3. ^ a b c d e f g h Carbonero C. H., I. Mueller-Harvey, T. A. Brown and L. Smith, 2011. Sainfoin (Onobrychis viciifolia): a beneficial forage legume. Plant Genetic Resources: Characterization and Utilization 9(1): 70–85
  4. ^ a b c d e Heckendorn F., D. A. Häring, V. Maurer, M. Senn and H. Hertzberg, 2007. Individual administration of three tanniferous forage plants to lambs artificially infected with Haemonchus contortus and Cooperia curticei. Veterinary Parasitology 146: 123–134
  5. ^ a b c Lauriault L.M., R.E. Kirksey, and D.M. VanLeeuwen, 2008. Perennial cool-season forage legume performance in diverse soil moisture Treatments, southern High Plains, USA. New Mexico State University, Bulletin 796
  6. ^ a b c d Manolaraki F., S. Sotiraki, A. Stefanakis, V. Skampardonis, M. Volanis and H. Hoste, 2010. Anthelmintic activity of some Mediterranean browse plants against parasitic nematodes. Parasitology 137: 685–696
  7. ^ Peel M. D., K. H. Asay, D. A. Johnson and B. L. Waldron, 2004. Forage production of sainfoin across an irrigation gradient. Crop Sciences 44: 614–619
  8. ^ a b c Paolini V., I. Fouraste and H. Hoste, 2003. In vitro effects of three woody plant and sainfoin extracts on 3rd-stage larvae and adult worms of three gastrointestinal nematodes. Parasitology, 129: 69–77
  9. ^ a b c d e f Waghorn G. C., G.B. Douglas, J.H. Niezen, W.C. McNabb and A.G. Foote, 1998. Forages with condensed tannins – their management and nutritive value for ruminants. Proceedings of the New Zealand Grassland Association 60: 89–98
  10. ^ Waller P. J., From discovery to development: Current industry perspectives for the development of novel methods of helminth control in livestock, 2006. Veterinary Parasitology 139: 1–14
  11. ^ a b c d Valderrábano J., C. Calvete and J. Uriarte, 2010. Effect of feeding bioactive forages on infection and subsequent development of Haemonchus contortus in lamb faeces. Veterinary Parasitology 172: 89–94
  12. ^ a b Xu B. C., P. Gichuki, L. Shan and F.M. Li., 2006. Aboveground biomass production and soil water dynamics of four leguminous forages in semiarid region, northwest China. South African Journal of Botany 72: 507–516
  13. ^ a b c d Agridea, 2012. Esparsette reich an kondensierten Tanninen. http://www.agridea-lausanne.ch/files/ftesparcette-2012-d.pdf, last visited 23.7.2012
  14. ^ a b Liu Z., G. P. F. Lane and W. P. Davies, 2008. Establishment and production of common sainfoin (Onobrychis viciifolia Scop.) in the UK. 2. Effects of direct sowing and undersowing in spring barley on sainfoin and sainfoin-grass mixtures. Grass and Forage Science, 63: 242–248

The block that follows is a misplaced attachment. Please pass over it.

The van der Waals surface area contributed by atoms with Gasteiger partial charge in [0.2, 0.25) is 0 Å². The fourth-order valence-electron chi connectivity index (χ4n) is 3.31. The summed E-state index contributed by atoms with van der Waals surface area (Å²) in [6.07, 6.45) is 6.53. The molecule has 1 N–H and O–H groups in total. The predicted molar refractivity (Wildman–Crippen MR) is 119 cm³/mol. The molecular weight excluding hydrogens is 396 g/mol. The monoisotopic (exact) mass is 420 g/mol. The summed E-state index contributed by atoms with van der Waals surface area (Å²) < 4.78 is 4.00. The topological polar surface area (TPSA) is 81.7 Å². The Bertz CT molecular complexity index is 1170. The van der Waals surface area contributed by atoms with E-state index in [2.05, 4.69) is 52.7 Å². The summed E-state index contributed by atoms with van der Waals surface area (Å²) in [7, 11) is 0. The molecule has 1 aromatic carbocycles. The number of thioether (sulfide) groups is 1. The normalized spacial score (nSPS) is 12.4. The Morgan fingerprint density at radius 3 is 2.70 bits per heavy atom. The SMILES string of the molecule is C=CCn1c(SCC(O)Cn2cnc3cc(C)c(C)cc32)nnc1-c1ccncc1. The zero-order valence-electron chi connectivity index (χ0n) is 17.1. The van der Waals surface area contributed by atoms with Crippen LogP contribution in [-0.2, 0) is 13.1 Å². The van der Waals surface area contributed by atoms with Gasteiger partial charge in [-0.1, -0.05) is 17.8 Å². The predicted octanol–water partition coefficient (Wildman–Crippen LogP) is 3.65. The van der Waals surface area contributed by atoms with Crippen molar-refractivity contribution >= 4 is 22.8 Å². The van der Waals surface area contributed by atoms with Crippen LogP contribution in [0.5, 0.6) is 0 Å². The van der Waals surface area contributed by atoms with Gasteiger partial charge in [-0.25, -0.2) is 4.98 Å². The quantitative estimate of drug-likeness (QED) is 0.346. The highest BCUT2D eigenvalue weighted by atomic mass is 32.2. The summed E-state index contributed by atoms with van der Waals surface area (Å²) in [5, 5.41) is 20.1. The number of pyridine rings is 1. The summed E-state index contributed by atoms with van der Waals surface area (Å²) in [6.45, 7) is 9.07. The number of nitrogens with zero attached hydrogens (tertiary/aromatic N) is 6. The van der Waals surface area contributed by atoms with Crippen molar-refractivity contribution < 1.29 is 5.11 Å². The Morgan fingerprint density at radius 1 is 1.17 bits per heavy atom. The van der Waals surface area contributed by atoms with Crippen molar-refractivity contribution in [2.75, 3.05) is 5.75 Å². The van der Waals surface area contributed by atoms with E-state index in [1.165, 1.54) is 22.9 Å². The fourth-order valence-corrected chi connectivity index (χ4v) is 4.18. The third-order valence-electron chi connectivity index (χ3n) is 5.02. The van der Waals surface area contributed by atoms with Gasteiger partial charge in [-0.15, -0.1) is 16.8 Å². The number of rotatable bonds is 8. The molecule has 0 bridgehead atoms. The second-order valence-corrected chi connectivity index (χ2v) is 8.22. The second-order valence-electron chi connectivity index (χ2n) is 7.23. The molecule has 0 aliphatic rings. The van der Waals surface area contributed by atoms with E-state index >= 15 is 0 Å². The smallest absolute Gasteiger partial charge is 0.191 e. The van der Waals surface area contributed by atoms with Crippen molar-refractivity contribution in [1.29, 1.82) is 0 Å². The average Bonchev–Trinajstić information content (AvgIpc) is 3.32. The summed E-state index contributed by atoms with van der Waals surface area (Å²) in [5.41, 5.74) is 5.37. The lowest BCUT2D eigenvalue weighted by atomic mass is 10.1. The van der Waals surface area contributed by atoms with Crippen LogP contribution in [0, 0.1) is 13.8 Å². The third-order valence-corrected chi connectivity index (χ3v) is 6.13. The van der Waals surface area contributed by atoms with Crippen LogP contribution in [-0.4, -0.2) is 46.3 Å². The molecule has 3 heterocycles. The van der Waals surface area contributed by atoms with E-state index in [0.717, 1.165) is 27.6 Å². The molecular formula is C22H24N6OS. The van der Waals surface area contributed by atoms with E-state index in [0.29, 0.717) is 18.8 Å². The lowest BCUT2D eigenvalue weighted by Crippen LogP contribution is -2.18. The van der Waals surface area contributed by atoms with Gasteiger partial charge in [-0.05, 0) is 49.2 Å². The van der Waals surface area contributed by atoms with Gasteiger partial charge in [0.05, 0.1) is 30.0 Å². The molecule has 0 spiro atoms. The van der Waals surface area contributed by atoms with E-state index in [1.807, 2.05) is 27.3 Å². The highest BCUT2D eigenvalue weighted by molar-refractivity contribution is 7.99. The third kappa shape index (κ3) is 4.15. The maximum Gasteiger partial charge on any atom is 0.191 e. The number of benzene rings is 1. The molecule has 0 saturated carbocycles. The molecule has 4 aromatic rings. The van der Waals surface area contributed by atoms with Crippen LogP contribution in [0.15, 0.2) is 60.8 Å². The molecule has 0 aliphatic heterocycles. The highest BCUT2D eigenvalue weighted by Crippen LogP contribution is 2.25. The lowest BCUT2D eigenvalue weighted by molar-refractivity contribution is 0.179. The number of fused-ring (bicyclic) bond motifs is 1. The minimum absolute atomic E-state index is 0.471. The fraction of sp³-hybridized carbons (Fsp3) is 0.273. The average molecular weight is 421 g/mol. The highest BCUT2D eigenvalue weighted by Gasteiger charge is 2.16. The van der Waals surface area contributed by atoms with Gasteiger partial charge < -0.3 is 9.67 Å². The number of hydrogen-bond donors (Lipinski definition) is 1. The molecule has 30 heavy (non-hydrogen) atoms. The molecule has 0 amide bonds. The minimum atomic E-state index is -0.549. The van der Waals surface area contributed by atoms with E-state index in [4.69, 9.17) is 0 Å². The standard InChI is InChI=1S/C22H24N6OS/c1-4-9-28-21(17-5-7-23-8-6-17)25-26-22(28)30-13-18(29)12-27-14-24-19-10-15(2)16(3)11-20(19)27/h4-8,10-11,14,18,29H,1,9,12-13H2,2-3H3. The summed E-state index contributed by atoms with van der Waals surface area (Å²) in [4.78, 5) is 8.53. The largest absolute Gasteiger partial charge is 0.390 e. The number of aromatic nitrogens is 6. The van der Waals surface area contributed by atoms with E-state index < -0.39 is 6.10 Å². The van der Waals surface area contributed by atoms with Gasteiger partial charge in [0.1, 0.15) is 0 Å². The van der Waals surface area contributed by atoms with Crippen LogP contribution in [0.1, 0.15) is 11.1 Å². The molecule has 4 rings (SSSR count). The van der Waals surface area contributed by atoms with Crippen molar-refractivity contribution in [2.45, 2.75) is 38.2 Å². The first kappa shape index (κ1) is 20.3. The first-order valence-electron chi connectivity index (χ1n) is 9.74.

15. ^ a b Liu Z., R. N. Baines, G. P. F. Lane and W. P. Davies, 2009. Survival of plants of common sainfoin (Onobrychis viciifolia Scop.) in competition with two companion grass species. Grass and Forage Science, 65: 11–14
  16. ^ a b Moyer J. R., 1985. Effect of Weed Control and a Companion Crop on Alfalfa and Sainfoin Establishment, Yields and Nutrients Composition. Canadian Journal of Plant Sciences, 65: 107-116
  17. ^ Baimiev Al. Kl., An. Kh. Baimiev, I. I. Gubaidullin, O. L. Kulikova, and A. V. Chemeris, 2007. Bacteria closely related to Phyllobacterium trifolii according to their 16S rRNA gene are discovered in the nodules of Hungarian sainfoin. Russian Journal of Genetics, Vol. 43 (5): 587–590
  18. ^ Agroscope, 2011. Liste der empfohlenen Sorten von Futterpflanzen 2011-2012: http://www.agff.ch/cms/index.php?menuid=34&reporeid=85, last visited 23.7.2012
  19. ^ http://eurisco.ecpgr.org/search/quick_search.html, last visited 1.11.2012
  20. ^ Clement S. L., T. L. Griswold, R. W. Rust, B. C. Hellier and D. M. Stout, 2006. Bee associates of flowering Astragalus and Onobrychis genebank accessions at a Snake River site in Eastern Washington. Journal of the Kansas Entomological Society, 79(3): 254–260
  21. ^ a b Hoste H., L. Gaillard and Y. Le Frileux, 2005. Consequences of the regular distribution of sainfoin hay on gastrointestinal parasitism with nematodes and milk production in dairy goats. Small Ruminant Research 59: 265–271
  22. ^ Morrill W. L., R. L. Ditterline and S. D. Cash, 1998. Insect pests and associated root pathogens of sainfoin in western USA. Field Crops Research 59: 129-134
  23. ^ Paolini V., P. Dorchies and H. Hoste, 2003. Effects of sainfoin hay on gastrointestinal infection with nematodes in goats. http://orgprints.org/6995/01/vetrec.pdf, last visited: 24.7.2012
  24. ^ Paolini V., F. Prevot, P. Dorchies and H. Hoste, 2005. Lack of effects of quebracho and sainfoin hay on incoming third-stage larvae of Haemonchus contortus in goats. The Veterinary Journal 170: 260–263
  25. ^ Scharenberg, A., F. Heckendorn, Y. Arrigo, H. Hertzberg, A. Gutzwiller, H. D. Hess, M. Kreuzer and F. Dohme, 2008. Contortus and fed tanniferous sainfoin (Onobrychis viciifolia) nitrogen and mineral balance of lambs artificially infected with Haemonchus. Journal of Animal Sciences, 86: 1879–1890
  26. ^ Turk M., S. Albayrak, C. G. Tuzun and O. Yuksel, 2011. Effects of fertilisation and harvesting stages on forage yield and quality of sainfoin (Onobrychis sativa L.). Bulgarian Journal of Agricultural Science, 17 (6): 789–794
  27. ^ Meyer D. W. and M. Badaruddin, 2001. Frost tolerance of ten seedling legume species at four growth stages. Crop Sciences 41: 1838–1842
  28. ^ Bordeleau L. M. and D. Prévost, 1994. Nodulation and nitrogen fixation in extreme environments. Plant and Soil 161: 115–125
  29. ^ Heinrichs D. M., 1970. Flooding Tolerance of Legumes. Canadian Journal of Plant Sciences 50: 435-438

External links[edit]